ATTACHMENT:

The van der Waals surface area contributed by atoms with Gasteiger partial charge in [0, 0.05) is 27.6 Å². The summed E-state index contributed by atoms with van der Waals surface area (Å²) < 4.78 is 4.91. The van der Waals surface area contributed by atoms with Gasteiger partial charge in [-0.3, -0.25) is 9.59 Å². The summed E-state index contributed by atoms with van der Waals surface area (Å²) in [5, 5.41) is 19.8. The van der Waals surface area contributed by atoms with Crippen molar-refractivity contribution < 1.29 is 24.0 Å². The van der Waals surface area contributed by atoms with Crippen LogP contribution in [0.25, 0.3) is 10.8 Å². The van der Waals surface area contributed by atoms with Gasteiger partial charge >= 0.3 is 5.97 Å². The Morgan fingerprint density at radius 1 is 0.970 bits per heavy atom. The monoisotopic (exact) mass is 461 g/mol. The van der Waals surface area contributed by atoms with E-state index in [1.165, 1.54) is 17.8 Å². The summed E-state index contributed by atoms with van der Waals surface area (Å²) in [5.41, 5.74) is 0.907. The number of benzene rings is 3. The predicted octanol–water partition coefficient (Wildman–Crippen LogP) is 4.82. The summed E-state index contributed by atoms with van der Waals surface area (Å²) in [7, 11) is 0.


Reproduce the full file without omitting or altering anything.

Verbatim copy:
The van der Waals surface area contributed by atoms with Gasteiger partial charge in [0, 0.05) is 27.6 Å². The summed E-state index contributed by atoms with van der Waals surface area (Å²) < 4.78 is 4.91. The van der Waals surface area contributed by atoms with Gasteiger partial charge in [-0.3, -0.25) is 9.59 Å². The summed E-state index contributed by atoms with van der Waals surface area (Å²) in [5, 5.41) is 19.8. The van der Waals surface area contributed by atoms with Crippen molar-refractivity contribution < 1.29 is 24.0 Å². The van der Waals surface area contributed by atoms with Crippen LogP contribution in [0.25, 0.3) is 10.8 Å². The van der Waals surface area contributed by atoms with Gasteiger partial charge >= 0.3 is 5.97 Å². The Morgan fingerprint density at radius 1 is 0.970 bits per heavy atom. The monoisotopic (exact) mass is 461 g/mol. The van der Waals surface area contributed by atoms with E-state index in [1.165, 1.54) is 17.8 Å². The summed E-state index contributed by atoms with van der Waals surface area (Å²) in [5.41, 5.74) is 0.907. The number of benzene rings is 3. The predicted octanol–water partition coefficient (Wildman–Crippen LogP) is 4.82. The summed E-state index contributed by atoms with van der Waals surface area (Å²) in [7, 11) is 0.